The path to Hereafter a dark one for screenwriter Peter Morgan

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      NEW YORK CITY—Oscar-nominated screenwriter Peter Morgan was in the dark when it came to knowing about the potential sale of a screenplay he had written about the afterlife. He had given it to his agent, who had handed it to veteran producer Kathleen Kennedy. After Kennedy told him she had given it to long-time producing partner Steven Spielberg, things faded to black, literally.

      Watch the trailer for Hereafter.

      “I kept waiting for news after she gave it to Spielberg,” Morgan says in a New York City hotel room. “It is a rite of passage for an English screenwriter that you are only playing around about meeting with Steven Spielberg. I was brought to Dreamworks, and an assistant said, ”˜Mr. Spielberg has taken to having his meetings in the dark.’ All the lights were turned out and this voice said, ”˜Would you mind if I showed this to my friend Clint Eastwood?’ I thought, ”˜This is the most surreal meeting I have ever been to in my life.’ I thought maybe he had had facial surgery, but when I saw him he was fine. And that is how we find ourselves where we are today.”

      Despite the modesty, Morgan has won acclaim on several occasions. He wrote the play Frost/Nixon and adapted it to film, and he received Oscar writing nominations for that and The Queen, as well as winning a BAFTA award (the British Oscar) for writing The Last King of Scotland.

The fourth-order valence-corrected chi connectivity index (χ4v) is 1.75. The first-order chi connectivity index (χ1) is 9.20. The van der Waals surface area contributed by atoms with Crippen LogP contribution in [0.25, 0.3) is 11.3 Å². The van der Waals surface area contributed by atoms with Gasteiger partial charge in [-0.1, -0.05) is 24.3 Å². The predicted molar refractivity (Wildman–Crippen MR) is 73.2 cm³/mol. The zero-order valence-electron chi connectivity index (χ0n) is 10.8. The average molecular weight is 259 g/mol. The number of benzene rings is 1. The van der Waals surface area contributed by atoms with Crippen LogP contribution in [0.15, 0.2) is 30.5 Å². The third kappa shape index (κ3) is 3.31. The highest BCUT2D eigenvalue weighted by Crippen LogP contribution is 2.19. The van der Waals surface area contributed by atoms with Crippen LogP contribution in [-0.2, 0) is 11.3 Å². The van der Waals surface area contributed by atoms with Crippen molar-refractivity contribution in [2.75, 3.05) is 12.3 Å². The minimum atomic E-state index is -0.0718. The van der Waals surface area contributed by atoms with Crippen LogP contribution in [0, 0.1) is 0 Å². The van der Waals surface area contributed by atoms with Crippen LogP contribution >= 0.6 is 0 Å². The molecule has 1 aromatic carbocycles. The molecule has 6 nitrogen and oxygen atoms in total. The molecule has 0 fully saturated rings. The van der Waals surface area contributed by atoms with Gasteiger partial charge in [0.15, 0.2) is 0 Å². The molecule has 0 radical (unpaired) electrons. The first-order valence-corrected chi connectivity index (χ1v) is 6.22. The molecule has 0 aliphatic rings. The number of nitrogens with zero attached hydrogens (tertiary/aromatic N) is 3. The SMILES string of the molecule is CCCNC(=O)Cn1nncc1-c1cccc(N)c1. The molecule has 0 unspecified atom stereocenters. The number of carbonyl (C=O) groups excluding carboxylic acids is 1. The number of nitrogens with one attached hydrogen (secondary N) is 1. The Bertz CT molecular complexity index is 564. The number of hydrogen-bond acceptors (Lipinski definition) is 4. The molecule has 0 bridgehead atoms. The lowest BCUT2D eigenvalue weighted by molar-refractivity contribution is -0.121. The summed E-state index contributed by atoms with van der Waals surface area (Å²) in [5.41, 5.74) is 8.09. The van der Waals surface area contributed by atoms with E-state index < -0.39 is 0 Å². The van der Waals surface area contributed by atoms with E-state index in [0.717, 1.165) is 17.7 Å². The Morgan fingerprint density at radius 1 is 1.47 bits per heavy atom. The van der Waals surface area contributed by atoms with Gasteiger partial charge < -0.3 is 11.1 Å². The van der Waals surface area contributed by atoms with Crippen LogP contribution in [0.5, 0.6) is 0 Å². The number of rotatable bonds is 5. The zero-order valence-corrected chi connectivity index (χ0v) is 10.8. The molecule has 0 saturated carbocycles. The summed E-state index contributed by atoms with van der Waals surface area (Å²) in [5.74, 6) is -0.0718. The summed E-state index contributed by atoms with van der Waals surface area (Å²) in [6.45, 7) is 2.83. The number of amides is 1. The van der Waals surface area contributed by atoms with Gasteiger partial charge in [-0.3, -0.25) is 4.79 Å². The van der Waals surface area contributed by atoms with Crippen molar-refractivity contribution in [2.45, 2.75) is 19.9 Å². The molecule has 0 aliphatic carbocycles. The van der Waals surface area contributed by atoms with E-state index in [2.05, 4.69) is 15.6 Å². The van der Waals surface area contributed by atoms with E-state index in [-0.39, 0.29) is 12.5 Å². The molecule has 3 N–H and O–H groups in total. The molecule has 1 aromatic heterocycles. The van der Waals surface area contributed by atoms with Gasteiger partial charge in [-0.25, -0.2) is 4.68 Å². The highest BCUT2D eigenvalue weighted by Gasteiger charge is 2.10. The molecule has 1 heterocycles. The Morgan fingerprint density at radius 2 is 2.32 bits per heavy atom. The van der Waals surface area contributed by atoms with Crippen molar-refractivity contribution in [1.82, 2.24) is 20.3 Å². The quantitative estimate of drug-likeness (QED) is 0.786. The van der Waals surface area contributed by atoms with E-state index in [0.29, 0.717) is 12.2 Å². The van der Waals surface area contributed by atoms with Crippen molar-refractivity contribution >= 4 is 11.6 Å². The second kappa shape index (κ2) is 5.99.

His latest film, Eastwood’s Hereafter, which opens October 22, follows the separate stories of an English boy (played by twins Frankie and George McLaren) who loses his twin brother in a car accident and a Frenchwoman (Cécile De France) who almost died in a tsunami as they attempt to make some sense of their loss. Meanwhile, an American (Matt Damon) is trying to hide his gift of communicating with the deceased.

      When he set out to write the story, Morgan followed a path he had taken when he was writing The Queen: doing research on the Internet. And like he did during the writing of that screenplay, he abandoned the path when his search engine took him in an odd direction.

      “As soon as you typed in the words ”˜Princess Diana’ and ”˜death’ and ”˜conspiracy’, it is a very short distance to UFOs and stuff,” he explains. “But I decided to try again, and I discovered that it is quite frightening that when you type some of these questions into the Internet and see what has been done with this, you are very quickly into a community of strange people. I didn’t do too much research anyway, because I didn’t want it to be a film where we have the answer and tell people, ”˜This is what happens when you die.’ It is a story of inquiry and curiosity and a feeling of incompleteness and of living with mystery. The question [of an afterlife] unites all of us, because none of us know where we are going. I wanted to provoke those questions but not to provide answers, because it is quite private.”